From Argentina to Africa, Eddie Bauer Sport Shop guide John Burrell has fished, hunted, and guided in some spectacular locations as the owner/operator of his High Adventure Company. So he has a high bar when lodge operators sell him on the epicness of their location. But the Port Eads Marina at the mouth of the mighty Mississippi fits the definition so much that Burrell signed his company on to operate the prime marlin and tuna sport-fishing destination on the Gulf of Mexico. It’s a deep story of post-Katrina recovery and a FEMA-funded rebuild of a state-of-the-art marina in the southernmost parish in Louisiana.
The emails we get from Trevor Frost are not normal in their subject matter. More like modern dispatches from the corners of the globe, there is always one stunner of a statement that instantly transports us to a very remote location. But the content of one we received after he returned from Borneo, moved from one house to another, gave a lecture in Nantucket, then hit the road for Tonga before he flew to Africa, was all time. “Tonga is awesome man” reported Trevor. “Very few people here, bright sun, blue water, and heaps of humpbacks in the waters that let you swim with them.” Swimming with humpbacks?
The trailer for the new Poor Boyz Productions film Twenty has dropped and Eddie Bauer skiers KC Deane, Andy Mahre and Lexi du Pont have landed sick parts in the highly anticipated retrospective run for the influential ski-movie production company. Filmed in Japan and at Scott Newsome’s Eagle Pass Heli in the Monashees of BC, the short clips of ski lines from three of our ski team’s finest freeskiers have us drooling for the unveiling of the full film in Montreal tonight in the legendary Cinema Imperial at the IF3 festival. To learn more about IF3, follow this link to the festival schedule and to read more about Twenty scroll the PBP press release below.
The last time we heard from our man in the field Trevor Frost, he was three months deep in the rainforests of Borneo on assignment for National Geographic tracking orangoutangs and reporting on the distinctness of the river experience. Since then Frost landed back in the states, unpacked and repacked, then headed back out for Tonga to swim with humpback whales and then on to a wildlife safari in Africa. But we tracked him down in transit for the final chapter dispatch on the Batang Ai Forest in Malaysia that reflects his perspective on the people who Live an Adventure on a daily basis.
Arctic char feeds, frigid river swims, polar bear alertness, and a no-portage descent of the 18 falls of the Nachvak River through the Torngat Mountains—or so summarizes the sixth and seventh field reports from Destination Torngat team captain Ben Stookesberry. It’s been a hell of a trip… on the mighty George, on the raging Ford, and on a river that Stookesberry called “the most awe-inspiring and distinctive whitewater any of us have ever seen.” The sum total of all this epicness on an expedition along historical canoe routes deep in Labrador’s Torngat Wilderness is an expedition kayak trip fast-acquiring legendary status as one of the all-time best we’ve covered on the Live Your Adventure blog.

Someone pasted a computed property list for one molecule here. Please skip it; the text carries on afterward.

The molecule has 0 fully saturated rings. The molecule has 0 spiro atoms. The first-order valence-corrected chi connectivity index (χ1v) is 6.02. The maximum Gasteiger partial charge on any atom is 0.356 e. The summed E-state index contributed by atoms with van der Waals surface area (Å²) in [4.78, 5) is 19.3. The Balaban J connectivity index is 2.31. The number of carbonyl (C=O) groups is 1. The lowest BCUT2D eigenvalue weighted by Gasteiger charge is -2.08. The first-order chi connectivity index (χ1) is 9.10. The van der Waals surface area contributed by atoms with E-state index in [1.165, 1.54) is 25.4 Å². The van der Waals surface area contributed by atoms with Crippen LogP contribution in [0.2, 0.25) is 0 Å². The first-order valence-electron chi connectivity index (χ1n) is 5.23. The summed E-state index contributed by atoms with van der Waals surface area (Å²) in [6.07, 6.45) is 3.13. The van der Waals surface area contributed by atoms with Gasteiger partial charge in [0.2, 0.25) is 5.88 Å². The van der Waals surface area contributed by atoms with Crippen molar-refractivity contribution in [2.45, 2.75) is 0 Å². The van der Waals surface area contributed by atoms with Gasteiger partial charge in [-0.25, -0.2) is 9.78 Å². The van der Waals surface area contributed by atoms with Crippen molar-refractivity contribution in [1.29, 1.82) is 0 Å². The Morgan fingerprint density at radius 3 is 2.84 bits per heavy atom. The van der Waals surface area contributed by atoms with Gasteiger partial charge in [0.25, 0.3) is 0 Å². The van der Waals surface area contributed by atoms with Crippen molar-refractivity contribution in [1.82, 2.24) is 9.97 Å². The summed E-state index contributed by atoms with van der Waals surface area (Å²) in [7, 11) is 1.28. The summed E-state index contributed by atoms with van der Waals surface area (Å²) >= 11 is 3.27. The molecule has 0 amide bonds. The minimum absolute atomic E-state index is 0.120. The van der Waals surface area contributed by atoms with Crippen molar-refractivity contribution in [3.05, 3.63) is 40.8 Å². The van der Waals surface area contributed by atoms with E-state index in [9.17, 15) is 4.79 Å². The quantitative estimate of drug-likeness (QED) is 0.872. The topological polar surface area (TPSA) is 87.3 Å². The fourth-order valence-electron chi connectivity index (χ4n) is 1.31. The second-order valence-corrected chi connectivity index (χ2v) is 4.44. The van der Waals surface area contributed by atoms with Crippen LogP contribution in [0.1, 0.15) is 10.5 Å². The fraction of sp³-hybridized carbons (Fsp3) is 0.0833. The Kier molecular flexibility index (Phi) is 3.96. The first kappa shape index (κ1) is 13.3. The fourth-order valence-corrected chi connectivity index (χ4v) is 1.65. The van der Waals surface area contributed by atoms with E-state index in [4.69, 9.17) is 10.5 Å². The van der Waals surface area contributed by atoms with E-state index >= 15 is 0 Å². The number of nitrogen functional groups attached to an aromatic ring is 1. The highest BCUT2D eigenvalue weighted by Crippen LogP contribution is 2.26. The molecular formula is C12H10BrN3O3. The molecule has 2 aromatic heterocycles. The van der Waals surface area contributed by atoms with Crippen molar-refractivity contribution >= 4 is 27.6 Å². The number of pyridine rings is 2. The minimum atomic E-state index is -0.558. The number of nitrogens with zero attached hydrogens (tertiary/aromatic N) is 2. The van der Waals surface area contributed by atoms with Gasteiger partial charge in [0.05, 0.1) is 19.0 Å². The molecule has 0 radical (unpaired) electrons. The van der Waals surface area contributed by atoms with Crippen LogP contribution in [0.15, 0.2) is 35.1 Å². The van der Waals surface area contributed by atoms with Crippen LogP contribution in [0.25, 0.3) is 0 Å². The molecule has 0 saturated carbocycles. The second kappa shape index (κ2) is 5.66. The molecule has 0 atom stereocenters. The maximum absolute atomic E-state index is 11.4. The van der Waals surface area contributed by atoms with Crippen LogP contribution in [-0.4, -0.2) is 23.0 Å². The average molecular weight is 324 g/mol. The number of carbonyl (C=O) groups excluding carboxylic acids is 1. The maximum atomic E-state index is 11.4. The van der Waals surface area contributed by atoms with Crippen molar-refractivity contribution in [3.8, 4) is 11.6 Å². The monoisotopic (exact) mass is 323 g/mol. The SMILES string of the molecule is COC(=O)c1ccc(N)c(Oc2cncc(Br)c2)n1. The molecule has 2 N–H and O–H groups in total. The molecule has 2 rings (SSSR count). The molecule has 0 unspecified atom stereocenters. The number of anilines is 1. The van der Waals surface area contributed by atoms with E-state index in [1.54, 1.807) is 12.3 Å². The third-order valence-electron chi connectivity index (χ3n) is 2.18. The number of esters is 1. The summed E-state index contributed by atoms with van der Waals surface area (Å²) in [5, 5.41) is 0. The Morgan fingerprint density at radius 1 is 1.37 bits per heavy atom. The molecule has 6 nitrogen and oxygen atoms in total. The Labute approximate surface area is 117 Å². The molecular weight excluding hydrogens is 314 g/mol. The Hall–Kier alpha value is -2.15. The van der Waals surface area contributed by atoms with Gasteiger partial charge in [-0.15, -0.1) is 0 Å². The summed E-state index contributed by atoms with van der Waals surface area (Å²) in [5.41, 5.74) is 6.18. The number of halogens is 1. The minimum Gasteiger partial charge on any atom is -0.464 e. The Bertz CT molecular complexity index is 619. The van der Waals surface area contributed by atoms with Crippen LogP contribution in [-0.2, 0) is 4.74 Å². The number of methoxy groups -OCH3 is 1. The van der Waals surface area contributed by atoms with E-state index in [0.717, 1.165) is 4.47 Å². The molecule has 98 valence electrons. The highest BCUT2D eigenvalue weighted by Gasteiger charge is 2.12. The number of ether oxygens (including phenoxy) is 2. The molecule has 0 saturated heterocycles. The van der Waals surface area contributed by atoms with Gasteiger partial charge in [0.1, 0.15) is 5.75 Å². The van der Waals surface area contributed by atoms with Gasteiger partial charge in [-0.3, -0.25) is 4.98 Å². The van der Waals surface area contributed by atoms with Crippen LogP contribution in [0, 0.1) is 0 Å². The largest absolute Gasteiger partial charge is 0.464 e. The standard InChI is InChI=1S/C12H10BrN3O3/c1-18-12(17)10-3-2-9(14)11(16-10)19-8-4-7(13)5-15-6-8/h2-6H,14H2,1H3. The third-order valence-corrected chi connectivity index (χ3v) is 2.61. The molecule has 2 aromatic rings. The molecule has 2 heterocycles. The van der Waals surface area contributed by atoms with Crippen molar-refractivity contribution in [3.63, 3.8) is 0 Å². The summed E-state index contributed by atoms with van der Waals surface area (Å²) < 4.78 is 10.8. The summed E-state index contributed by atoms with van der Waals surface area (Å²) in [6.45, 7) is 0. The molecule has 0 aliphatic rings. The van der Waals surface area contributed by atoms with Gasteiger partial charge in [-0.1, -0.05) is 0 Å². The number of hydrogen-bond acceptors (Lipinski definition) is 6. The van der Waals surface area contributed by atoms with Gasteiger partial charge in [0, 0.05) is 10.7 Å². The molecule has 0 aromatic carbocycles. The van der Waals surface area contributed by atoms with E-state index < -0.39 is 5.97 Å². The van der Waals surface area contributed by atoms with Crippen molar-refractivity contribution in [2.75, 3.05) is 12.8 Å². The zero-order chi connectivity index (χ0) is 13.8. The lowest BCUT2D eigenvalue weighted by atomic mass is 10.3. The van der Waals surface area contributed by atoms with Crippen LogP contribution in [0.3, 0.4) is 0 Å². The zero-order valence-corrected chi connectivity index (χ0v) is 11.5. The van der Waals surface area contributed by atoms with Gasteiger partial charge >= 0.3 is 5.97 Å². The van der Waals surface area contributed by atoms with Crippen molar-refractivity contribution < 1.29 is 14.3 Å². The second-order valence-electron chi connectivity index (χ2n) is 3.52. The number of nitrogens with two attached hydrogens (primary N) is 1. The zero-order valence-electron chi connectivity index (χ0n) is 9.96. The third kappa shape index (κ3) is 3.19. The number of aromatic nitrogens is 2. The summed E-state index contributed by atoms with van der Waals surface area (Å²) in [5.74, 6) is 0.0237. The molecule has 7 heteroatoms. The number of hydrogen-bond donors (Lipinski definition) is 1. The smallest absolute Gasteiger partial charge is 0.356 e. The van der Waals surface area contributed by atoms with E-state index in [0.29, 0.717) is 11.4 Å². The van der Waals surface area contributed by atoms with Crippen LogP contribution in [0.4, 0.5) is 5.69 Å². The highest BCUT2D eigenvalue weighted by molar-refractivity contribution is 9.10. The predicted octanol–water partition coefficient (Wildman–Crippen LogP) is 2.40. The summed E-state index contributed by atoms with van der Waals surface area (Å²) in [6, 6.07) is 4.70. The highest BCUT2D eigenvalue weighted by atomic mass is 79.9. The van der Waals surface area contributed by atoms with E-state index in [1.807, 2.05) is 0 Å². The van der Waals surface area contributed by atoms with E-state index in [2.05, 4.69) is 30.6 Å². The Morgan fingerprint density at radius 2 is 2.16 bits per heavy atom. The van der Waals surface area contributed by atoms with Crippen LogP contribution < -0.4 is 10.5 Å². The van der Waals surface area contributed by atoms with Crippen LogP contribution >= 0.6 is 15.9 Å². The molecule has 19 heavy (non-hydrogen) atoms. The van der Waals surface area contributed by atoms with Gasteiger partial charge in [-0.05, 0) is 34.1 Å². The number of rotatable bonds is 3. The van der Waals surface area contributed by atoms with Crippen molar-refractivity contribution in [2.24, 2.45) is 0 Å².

For those of you who have been following along, Ben Stookesberry’s Destination Torngat has been an epic expedition in the true senses of those words. We’ve picked up their story at the Nachvak Headwaters in part five of the written Live Your Adventure saga, but one of the most interesting aspects of this trip was their connectivity from the wilderness. This DeLorme InReach uplink and sat phone signal allowed them to complete audio dispatches from the wilderness. Today, we’re posting the final three recaps from Soundcloud for your own expedition listening pleasure.
The last time we reported on the Destination Torngat crew, they had reached the end of the mighty George River in the Labrador Wilderness and proceeded to make the second descent of the raging Ford River. Their expedition kayak trip has been nothing short of spectacular, and the images they’ve been sending in via sat phone uplink have transported all of us to a remote wilderness of waterfalls, polar bears, historical canoe routes, and vast, open vistas in Eastern Canada’s rarely visited northern reaches. Those who have been following along via DeLorme inReach updates know how this story ends, but for the rest of those drawn in by this adventure, we’re linking it all together with Ben Stookesberry’s fifth field report from Labrador.